facebook app symbol  twitter  linkedin  instagram 1

In a rare moment of bipartisanship, the House of Representatives passed a bill today that will strengthen support for Native American entrepreneurs. 

The Native American Entrepreneurial Opportunity Act, co-sponsored by Rep. Sharice Davids (D-KS) and Rep. Eli Crane (R-AZ), would pave the way for more funding and expanded services for the Office of Native American Affairs (ONAA) at the Small Business Administration. If passed into law, the legislation would codify the ONAA under federal law and establish a new administrative role for the agency. 

Never miss Indian Country’s biggest stories and breaking news. Sign up to get our reporting sent straight to your inbox every weekday morning. 

Currently, the ONAA primarily provides limited outreach efforts utilizing a small staff, and can be unilaterally disbanded at any time. Codification under the above act would protect the ONAA and expand its services to include field offices, tribal consultations, training and counseling, and the ability to make grants.

In turn, that would enable the ONAA to provide crucial support for Native American entrepreneurs at the heart of the office’s mission, according to Davids, a member of the Ho-Chunk Nation and a former tribal economic development executive. 

"Our economy depends on the success of our small businesses. That’s especially true in tribal communities where Native-owned businesses are crucial employers on reservations and their surrounding areas,” Davids said in a statement. “I’m proud that my bill, which breaks down barriers for Native entrepreneurs, passed the House with strong bipartisan support, showing us all that support for Native communities goes beyond party lines.”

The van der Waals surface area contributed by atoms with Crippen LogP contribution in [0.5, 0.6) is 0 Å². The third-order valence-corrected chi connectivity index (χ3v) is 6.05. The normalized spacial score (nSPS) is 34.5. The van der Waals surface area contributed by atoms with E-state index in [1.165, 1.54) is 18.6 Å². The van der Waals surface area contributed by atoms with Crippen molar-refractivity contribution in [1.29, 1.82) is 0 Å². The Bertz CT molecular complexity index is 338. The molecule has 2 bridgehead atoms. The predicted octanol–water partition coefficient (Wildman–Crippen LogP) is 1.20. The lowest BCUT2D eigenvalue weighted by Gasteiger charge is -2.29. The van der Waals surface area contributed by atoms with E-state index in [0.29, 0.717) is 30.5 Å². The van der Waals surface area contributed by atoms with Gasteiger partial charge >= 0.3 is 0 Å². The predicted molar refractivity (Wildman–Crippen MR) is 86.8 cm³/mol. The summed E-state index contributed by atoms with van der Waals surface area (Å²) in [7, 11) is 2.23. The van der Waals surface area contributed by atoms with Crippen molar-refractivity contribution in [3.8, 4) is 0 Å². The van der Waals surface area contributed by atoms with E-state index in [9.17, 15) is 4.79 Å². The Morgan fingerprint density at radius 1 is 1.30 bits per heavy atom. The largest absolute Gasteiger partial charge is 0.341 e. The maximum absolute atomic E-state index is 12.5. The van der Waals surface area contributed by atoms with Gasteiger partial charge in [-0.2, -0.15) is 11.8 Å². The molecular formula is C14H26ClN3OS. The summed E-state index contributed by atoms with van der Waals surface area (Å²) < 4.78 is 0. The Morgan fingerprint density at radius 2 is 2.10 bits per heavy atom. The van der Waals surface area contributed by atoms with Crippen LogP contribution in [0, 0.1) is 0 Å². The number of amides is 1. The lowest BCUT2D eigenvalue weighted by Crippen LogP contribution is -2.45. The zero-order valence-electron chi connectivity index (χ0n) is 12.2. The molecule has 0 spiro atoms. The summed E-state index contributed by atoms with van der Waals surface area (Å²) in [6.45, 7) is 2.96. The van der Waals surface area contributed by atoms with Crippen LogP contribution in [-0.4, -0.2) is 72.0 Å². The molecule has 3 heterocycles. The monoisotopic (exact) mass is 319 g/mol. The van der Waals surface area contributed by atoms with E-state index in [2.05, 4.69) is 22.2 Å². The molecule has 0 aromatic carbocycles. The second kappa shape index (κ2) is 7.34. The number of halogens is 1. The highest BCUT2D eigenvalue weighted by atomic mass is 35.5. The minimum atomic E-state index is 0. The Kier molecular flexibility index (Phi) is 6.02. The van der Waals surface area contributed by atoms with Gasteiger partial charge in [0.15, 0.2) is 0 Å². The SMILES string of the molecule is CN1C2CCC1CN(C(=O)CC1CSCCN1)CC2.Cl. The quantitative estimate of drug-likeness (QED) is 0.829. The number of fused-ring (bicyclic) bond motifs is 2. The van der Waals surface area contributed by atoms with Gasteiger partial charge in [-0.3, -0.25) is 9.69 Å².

Crane echoed the sentiment, saying that codifying the office would improve Native business owners’ ability to “access the SBA’s programs just like anyone else.” 

“These communities don’t currently experience adequate access or outreach,” Crane wrote. “It’s essential that they receive specialized expertise to assist them in navigating the unique complexities of running a business on a reservation — complexities mostly created by the federal government. As the representative for over half of Arizona’s tribes, I’m pleased to see the House pass our bill, which would serve tribal citizens of AZ-02 well.”

The bill still needs to pass the Senate, where it advanced out of committee last year, before it can be sent to the White House for President Joe Biden’s signature. 

More Stories Like This

Native Bidaské with Lyndsay Amato on the #BraidsforCole Movement
Services to Honor Cole Brings Plenty's Life Commence This Weekend in South Dakota
Rep. Tom Cole Set to Lead House Appropriations Committee
Indigenous Communities Rally in #BraidsforCole Movement
Cherokee Nation Celebrates Monday's Eclipse

Native Perspective.  Native Voices.  Native News. 

We launched Native News Online because the mainstream media often overlooks news that is important is Native people. We believe that everyone in Indian Country deserves equal access to news and commentary pertaining to them, their relatives and their communities. That's why the story you’ve just finished was free — and we want to keep it that way, for all readers.  We hope you'll consider making a donation to support our efforts so that we can continue publishing more stories that make a difference to Native people, whether they live on or off the reservation. Your donation will help us keep producing quality journalism and elevating Indigenous voices. Any contribution of any amount — big or small — gives us a better, stronger future and allows us to remain a force for change. Donate to Native News Online today and support independent Indigenous-centered journalism. Thank you.

About The Author
Chez Oxendine
Author: Chez OxendineEmail: This email address is being protected from spambots. You need JavaScript enabled to view it.
Chesley Oxendine (Lumbee-Cheraw) is an Oklahoma-based reporter for Native News Online and its sister publication, Tribal Business News. His journalism has been featured in the Fort Gibson Times, Muskogee Phoenix, Native Oklahoma Magazine, and elsewhere.